Patients with ischemic heart disease have a higher risk of CV events when given NSAIDs. A Spanish47 case–control study, which included 6000 participants concluded that NSAID use is associated with an overall increase of 16% in coronary risk (OR: 1.16, 95% CI: 0.95–1.42). The use of high doses increased it by 64% (OR: 1.64, 95% CI: 1.06–2.53) compared to those taking low doses. In patients with ischemic heart disease, the increased risk was 84% (OR: 1.84, 95% CI: 1.13–3.00). The meta-analysis of44 McGettigan and Henry also supports the fact that high doses are associated with increased risk.

Anticoagulant Use

The combination of anticoagulants (warfarin, coumarin derivatives, etc.) and NSAIDs should be avoided. If absolutely necessary, COXIB appear to be associated with a lower risk of bleeding complications.

LE: 2+, DR: C, LA: 89%

Evidence through observational studies showing an increased risk of upper gastrointestinal bleeding in patients using NSAIDs and anticoagulants is extensive. In general, NSAIDs should be avoided in patients using these drugs.48–51 The safety of novel anticoagulants such as dabigatran, rivaroxaban and apixaban associated with NSAIDs does not seem different from the classical anticoagulants.52

Interactions with anticoagulants are different for different NSAIDs. Aspirin, phenylbutazone and mefenamic acid very significantly enhance the anticoagulant effect of warfarin, displacing albumin and decreasing its metabolism in the liver.53 Tenoxicam, meloxicam, lornoxicam, nimesulide, etodolac, nabumetone and celecoxib did not significantly increase the international normalized ratio (INR) in anticoagulated individuals. Conversely, diclofenac, ibuprofen and naproxen increased bleeding time.54–56

A study that evaluated 98,821 elderly patients on continuous treatment with warfarin indicated that the risk of upper gastrointestinal bleeding associated with NSAIDs or coxibs was similar.57 However, more recent studies have indicated that celecoxib combined with warfarin was associated with lower risk of GI bleeding hospitalizations than the association of warfarin with ibuprofen, indomethacin, etodolac, nabumetone and naproxen.58,59 All this means that, even with reservations, COXIBs should be considered as a first choice in situations where an NSAID is needed and the problem cannot be handled using other therapies.

Use of Antiplatelet Agents

Avoid the use of NSAIDs, even in the short term, in patients with acute myocardial infarction taking ASA as it is associated with an increased CV risk.

LE: 2+, DR: B, LA: 78%

In patients taking low-dose aspirin, the association with ibuprofen and naproxen interferes with the antiplatelet effect of aspirin, so one should avoid using them together.

LE: 1+, DR: C, LA: 100%

Ibuprofen, naproxen and indomethacin, but not paracetamol, diclofenac or coxibs, interfere with aspirins ability to irreversibly acetylate the platelet COX-1 enzyme, so it is likely that these drugs reduce the protective effect of aspirin on the risk of atherosclerotic events.60–62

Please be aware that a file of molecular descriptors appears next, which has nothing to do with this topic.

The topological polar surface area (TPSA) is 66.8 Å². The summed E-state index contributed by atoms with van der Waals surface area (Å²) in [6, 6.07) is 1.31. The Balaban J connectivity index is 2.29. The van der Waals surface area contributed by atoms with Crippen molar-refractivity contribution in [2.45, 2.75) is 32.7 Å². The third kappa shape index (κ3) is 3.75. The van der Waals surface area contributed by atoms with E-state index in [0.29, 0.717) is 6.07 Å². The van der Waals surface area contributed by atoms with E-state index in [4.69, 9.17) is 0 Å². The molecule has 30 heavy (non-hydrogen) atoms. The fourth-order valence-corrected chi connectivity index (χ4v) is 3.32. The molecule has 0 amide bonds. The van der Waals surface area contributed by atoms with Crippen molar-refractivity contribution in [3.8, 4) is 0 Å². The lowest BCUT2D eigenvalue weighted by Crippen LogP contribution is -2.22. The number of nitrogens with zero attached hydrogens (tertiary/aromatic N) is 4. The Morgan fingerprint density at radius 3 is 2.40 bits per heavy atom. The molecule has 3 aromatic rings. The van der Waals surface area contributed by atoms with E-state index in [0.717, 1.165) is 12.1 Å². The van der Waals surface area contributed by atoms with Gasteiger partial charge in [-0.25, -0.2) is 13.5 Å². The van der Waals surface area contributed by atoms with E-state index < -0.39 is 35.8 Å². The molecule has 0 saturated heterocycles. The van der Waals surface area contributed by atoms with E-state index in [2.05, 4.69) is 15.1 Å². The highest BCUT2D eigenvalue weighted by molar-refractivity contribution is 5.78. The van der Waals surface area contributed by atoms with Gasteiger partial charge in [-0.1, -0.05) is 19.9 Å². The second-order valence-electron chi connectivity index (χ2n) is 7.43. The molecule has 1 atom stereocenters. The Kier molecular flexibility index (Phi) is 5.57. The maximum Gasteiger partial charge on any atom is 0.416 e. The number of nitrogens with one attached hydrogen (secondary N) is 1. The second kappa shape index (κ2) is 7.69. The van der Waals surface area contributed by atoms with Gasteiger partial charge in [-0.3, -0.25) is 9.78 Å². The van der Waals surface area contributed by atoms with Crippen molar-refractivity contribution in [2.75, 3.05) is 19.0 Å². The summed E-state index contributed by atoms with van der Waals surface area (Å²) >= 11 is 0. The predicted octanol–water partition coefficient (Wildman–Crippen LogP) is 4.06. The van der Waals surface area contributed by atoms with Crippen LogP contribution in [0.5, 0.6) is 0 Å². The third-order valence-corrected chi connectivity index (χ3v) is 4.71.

The evidence is not yet sufficient to make firm recommendations.63 However, ibuprofen should not be taken until at least 1h after ingestion of aspirin. For patients taking enteric coated-ASA (mostly in Spain) the problem is greater because the peak maximum release is late (beyond 4h), which makes interaction with ibuprofen is very likely. Thus, a study showed that the antiplatelet effect of low dose enteric coated aspirin is attenuated when ibuprofen is administered 2, 7 and 12h after ASA.64,65 In the case of naproxen, interaction was lower when administered at least 2h after ASA.66 There is controversy about the extent to which this interaction may have clinical impact in terms of CV mortality in patients taking aspirin and ibuprofen, as the 2 studies are contradictory.67,68

In patients taking aspirin to prevent CV events requiring chronic treatment with NSAIDs, coxibs are a therapeutic option to consider.

LE: 2+, DR: C, LA: 78%

Celecoxib, rofecoxib, and lumiracoxib do not interfere with ASA in its ability to irreversibly acetylate platelet COX-1.60,69 Of these, only celecoxib is available in the market, which reduces the options, as there are no data for etoricoxib. The trouble with using ASA and COXIB is determined by the CV risk associated with them and the fact that the EMA, but not the FDA, established a contraindication to the use of coxibs in patients with previous history of CV events. This limits considerably the treatment options in this population, given also that naproxen, although neutral from the point of view CV risk at doses of 500mg/12h, is associated with increased GI risk and may interfere with ASA. So, in patients with ASA who have not presented a CV event, celecoxib at low doses and for the shortest possible time is a reasonable therapeutic option based on epidemiological studies indicating that the drug has no greater risk than other traditional NSAIDs.44 Prescribing recommendations according to CV and GI risk are developed in the algorithm of the attached as Fig. 3.